One of the hot topics in the retail industry in recent decades has been developing statistical models for site selection. Some healthcare organizations have adopted this practice, but is it really needed?
Consider this: the rise of new convenient care options and a growing consumer mentality to healthcare means that “if you build it they will come” is no longer a guarantee for all types of healthcare facilities.
In the past, most patients relied on traditional health systems to access care, largely because other options did not exist. Healthcare providers could pick the real estate option that was best for them, typically on a hospital campus, and patients had no choice but to follow.
But today, consumers have a choice and can pick convenience over loyalty. In the minds of many consumers, why drive 20 minutes to get a flu shot when a retail-style clinic or urgent care clinic 5 minutes away can provide the same thing?
With the increasing number of competitors in today’s healthcare landscape, the rules of the game have changed. Taking note of competition and changes in consumer behavior is extremely important when evaluating new locations.
How a Site Selection Model Can Help
In today’s competitive healthcare environment, you need to be in locations that put you as close as possible to as many potential patients as possible, ensuring you are convenient and accessible when they need you. That’s what site selection models help you to determine. They look at your drive-time trade area and estimate how a patient’s value to you decays the farther away they are from your location. The models can also factor in elements such as competition, the effect of cannibalization of a new location on existing locations, and other variables that are shown to correlate with performance. The result is a score or forecast the helps you understand the potential of a site before making the investment.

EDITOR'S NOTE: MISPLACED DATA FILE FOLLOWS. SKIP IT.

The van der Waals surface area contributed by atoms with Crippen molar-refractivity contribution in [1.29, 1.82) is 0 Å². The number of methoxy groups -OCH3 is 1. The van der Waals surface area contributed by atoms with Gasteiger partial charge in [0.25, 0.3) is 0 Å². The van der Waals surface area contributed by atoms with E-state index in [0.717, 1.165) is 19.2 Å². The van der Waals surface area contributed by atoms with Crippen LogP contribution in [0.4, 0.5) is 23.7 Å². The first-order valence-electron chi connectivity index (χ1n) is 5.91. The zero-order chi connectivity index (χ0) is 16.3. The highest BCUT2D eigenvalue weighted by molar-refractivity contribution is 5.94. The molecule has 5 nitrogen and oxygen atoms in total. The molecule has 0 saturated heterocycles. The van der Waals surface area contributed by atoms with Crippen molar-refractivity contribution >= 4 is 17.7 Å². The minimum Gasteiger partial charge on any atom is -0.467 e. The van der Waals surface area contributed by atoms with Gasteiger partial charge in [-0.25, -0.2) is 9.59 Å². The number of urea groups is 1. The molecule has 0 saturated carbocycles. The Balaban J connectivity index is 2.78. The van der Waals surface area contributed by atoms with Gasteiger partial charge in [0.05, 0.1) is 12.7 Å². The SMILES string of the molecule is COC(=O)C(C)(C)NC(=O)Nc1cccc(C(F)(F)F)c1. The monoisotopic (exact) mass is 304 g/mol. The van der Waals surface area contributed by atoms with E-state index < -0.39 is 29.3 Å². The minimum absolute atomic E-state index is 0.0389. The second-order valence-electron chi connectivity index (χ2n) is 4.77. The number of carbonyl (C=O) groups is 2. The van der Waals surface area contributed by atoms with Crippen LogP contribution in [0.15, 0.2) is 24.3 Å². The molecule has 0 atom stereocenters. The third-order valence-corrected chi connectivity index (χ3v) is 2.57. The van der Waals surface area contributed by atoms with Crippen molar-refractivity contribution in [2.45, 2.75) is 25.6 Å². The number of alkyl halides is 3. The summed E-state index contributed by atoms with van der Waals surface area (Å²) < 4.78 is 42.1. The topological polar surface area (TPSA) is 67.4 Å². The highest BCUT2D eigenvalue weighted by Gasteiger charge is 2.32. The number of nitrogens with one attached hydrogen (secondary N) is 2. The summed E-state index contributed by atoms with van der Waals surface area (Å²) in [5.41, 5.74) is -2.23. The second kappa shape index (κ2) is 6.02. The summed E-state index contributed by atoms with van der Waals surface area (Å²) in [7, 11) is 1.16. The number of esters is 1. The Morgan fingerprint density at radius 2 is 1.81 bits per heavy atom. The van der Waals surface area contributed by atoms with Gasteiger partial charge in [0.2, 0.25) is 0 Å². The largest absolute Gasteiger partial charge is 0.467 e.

While it is possible to do some of these calculations using simpler methods, site selection models offer some important benefits. First, they greatly increase efficiency when determining where to grow your footprint. Rather than spending hours gathering information on each potential site, you can use a site selection model that automatically draws from industry databases. Second, the models are designed by experts in statistical modeling and use complex calculations that are unrealistic to do manually. In short, the models provide better insights in less time.
To learn how Cooper University Health Care successfully used site selection models to expand their network, download our case study.